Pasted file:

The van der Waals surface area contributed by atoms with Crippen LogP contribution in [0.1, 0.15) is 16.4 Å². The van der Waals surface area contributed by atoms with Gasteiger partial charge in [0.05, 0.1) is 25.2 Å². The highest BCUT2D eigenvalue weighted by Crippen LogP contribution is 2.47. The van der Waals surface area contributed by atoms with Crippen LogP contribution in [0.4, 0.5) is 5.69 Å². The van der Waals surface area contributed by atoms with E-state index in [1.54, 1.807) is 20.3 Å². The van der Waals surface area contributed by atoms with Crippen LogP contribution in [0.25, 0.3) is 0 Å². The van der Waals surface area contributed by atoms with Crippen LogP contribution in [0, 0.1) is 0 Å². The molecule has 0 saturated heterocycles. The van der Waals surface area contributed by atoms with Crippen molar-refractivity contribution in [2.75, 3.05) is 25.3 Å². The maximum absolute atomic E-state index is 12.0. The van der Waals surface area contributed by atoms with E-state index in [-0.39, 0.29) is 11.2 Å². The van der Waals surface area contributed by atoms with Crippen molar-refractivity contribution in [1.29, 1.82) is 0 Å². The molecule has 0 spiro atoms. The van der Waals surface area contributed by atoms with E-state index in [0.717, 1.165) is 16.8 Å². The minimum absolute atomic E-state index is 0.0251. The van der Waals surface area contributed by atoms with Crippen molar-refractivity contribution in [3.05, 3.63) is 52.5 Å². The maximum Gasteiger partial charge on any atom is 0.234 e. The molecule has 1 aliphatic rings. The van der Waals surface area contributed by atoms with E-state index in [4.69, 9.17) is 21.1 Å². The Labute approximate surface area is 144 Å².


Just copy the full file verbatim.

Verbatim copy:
The van der Waals surface area contributed by atoms with Crippen LogP contribution in [0.1, 0.15) is 16.4 Å². The van der Waals surface area contributed by atoms with Gasteiger partial charge in [0.05, 0.1) is 25.2 Å². The highest BCUT2D eigenvalue weighted by Crippen LogP contribution is 2.47. The van der Waals surface area contributed by atoms with Crippen LogP contribution in [0.4, 0.5) is 5.69 Å². The van der Waals surface area contributed by atoms with E-state index in [1.54, 1.807) is 20.3 Å². The van der Waals surface area contributed by atoms with Crippen LogP contribution in [0.25, 0.3) is 0 Å². The van der Waals surface area contributed by atoms with Crippen LogP contribution in [0, 0.1) is 0 Å². The molecule has 0 saturated heterocycles. The van der Waals surface area contributed by atoms with Crippen molar-refractivity contribution in [2.75, 3.05) is 25.3 Å². The maximum absolute atomic E-state index is 12.0. The van der Waals surface area contributed by atoms with E-state index in [-0.39, 0.29) is 11.2 Å². The van der Waals surface area contributed by atoms with Crippen molar-refractivity contribution in [1.29, 1.82) is 0 Å². The molecule has 0 spiro atoms. The van der Waals surface area contributed by atoms with E-state index in [0.717, 1.165) is 16.8 Å². The minimum absolute atomic E-state index is 0.0251. The van der Waals surface area contributed by atoms with Crippen molar-refractivity contribution in [3.05, 3.63) is 52.5 Å². The maximum Gasteiger partial charge on any atom is 0.234 e. The molecule has 1 aliphatic rings. The van der Waals surface area contributed by atoms with E-state index in [4.69, 9.17) is 21.1 Å². The Labute approximate surface area is 144 Å².